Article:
It Starts With Pain, It Ends In Addiction

Perhaps your story starts like so many others: Your doctor prescribes a pain pill,  an opiate such as Percocet or OxyContin , to treat your acute chronic pain. You start to feel better so you take more than prescribed because more is better, right? The next thing you know, the pills begin to lose their effectiveness. So you take them more often.

If this sounds familiar, you may be struggling with an opiate addiction, or perhaps someone close to you is struggling. It’s not unusual. According to the National Institutes of Health, about 9% of the population is believed to have an opiate dependence, including illegal drugs like heroin and prescription pain medications such as Percocet, Vicodin, Dilaudid, and OxyContin.


Opiates vs. Opioids

Opiates are alkaloids derived from the opium poppy. Opioids are synthetic (or partly-synthetic) drugs manufactured to work in a similar way to opiates. Both alter the way pain is perceived by attaching onto molecules that protrude from nerve cells in the brain called opioid receptors. Both opiates and opioids are highly addictive drugs that, if misused, can lead to dependence. The best solution for recovery is to seek immediate treatment for opiate abuse.




Opiate Abuse: Chasing The Dragon

Derived from the opium poppy plant, opiates have been used for centuries. They are still considered the most potent and reliable analgesic agents for treating acute severe pain. In fact, prescriptive opiate care has recently increased because adequate pain relief is now considered a major part of standard healthcare. In some states, it is even required by law.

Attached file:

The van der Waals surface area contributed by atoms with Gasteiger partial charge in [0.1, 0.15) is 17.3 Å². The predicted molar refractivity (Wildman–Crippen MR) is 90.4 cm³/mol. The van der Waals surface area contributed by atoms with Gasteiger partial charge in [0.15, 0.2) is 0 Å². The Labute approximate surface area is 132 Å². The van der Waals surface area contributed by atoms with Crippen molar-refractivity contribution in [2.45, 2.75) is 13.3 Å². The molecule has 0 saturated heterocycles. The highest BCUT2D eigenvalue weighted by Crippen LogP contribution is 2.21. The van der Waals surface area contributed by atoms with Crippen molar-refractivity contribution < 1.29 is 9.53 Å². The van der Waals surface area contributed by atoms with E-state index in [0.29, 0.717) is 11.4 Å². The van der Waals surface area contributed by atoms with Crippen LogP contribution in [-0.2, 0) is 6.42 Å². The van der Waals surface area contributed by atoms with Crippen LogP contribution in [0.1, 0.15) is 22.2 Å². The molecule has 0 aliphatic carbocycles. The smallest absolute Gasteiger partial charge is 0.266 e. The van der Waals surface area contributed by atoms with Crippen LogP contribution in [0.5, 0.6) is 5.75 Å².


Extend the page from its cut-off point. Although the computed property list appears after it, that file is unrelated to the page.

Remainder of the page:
In addition to treating chronic pain, opiates also give users a high. Opiates reduce anxiety, produce mild sedation, and give you a palpable sense of relaxation, self-confidence, contentment and extreme euphoria. The opiate high has been likened to being wrapped up in a warm blanket of relaxation, without a care in the world.

Opiate addiction can happen easily. As you try to replicate that first euphoric high (called chasing the dragon ), your body builds up a tolerance to the substance. So, you take more. You soon find that it no longer gives you the same buzz in fact, it makes you feel the opposite. But you are now chemically dependent on the drug, and your continued abuse can risk respiratory failure, high blood pressure, cardiac arrest, coma and even death. Opiate treatment is the best solution for your recovery. It’s time to seek help.